Once I reached home, I told him on phone that I didn’t want to get pregnant as my aunt would kill me. The next day, very early in the morning, my sweetheart brought me Postinor 2, the emergency contraception pill. I took the two tablets immediately. And then the side effects kicked in…..nausea, dizziness, a little bit of fever and all that. I thought the drug was working so I didn’t mind the side effects. I was wrong.

After about three weeks I got sick. Pregnancy symptoms started knocking me off but I told myself it can’t be.

 When the symptoms persisted I decided to get a pregnancy test kit. Guess what?


It must be a mistake, an error, I reasoned, so I bought another kit and went to my guy’s house so that we could test together.


Now I was devastated. And in shock. I didn’t know where to begin from how to approach my family, how to deal with this. I was supposed to join college in the next few months, so would this pause my life? My plans?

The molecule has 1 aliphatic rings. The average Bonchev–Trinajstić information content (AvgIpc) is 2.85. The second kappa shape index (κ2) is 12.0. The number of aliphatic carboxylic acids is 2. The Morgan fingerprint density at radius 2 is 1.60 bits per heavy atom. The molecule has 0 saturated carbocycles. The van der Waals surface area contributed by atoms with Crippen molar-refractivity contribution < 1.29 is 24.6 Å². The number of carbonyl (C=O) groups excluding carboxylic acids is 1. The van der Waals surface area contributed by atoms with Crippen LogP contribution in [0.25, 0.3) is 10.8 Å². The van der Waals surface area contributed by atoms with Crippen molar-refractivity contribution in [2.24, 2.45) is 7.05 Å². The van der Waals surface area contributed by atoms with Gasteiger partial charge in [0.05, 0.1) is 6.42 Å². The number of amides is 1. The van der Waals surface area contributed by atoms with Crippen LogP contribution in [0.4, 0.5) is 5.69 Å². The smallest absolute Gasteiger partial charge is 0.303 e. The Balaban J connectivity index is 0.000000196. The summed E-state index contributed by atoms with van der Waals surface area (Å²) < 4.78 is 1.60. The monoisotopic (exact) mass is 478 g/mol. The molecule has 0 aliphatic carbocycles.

My guy, my sweetheart, the father of my baby, left for Nairobi soon afterwards and I was all alone with the pregnancy. We stopped communicating.

The first trimester was really tough for me. I became suicidal and thought of ending my life several times but because I had resigned from my cyber cafe work, I did not even have the money to finance my suicide. It was terrible! I was so embarrassed and stressed.

In the second trimester my pregnancy developed complications that affected my blood pressure and after six months I gave birth to a premature baby, who was placed inside an incubator for a month. I couldn’t even afford the medical bill when they eventually released us to go home and I had to cry my way out for them to release me.

Fast-forward, long story short… my P2 baby is now a handsome young man who just turned seven.

‘He wasn’t ready, I wasn’t either. He left, I kept the baby’

Sherine Awuor, 25

Sherine Awuor.

I am the mother of a beautiful baby girl who is two years and one month old. She’s called Aleyna Zeena. I am telling this story because I am done with the bitterness that followed my pregnancy. 

I got into a relationship in 2017 while still in university. I was madly in love and thought at the time that I would one day tell the world about the amazing love journey I would have shared with my man; little did I know what awaited me.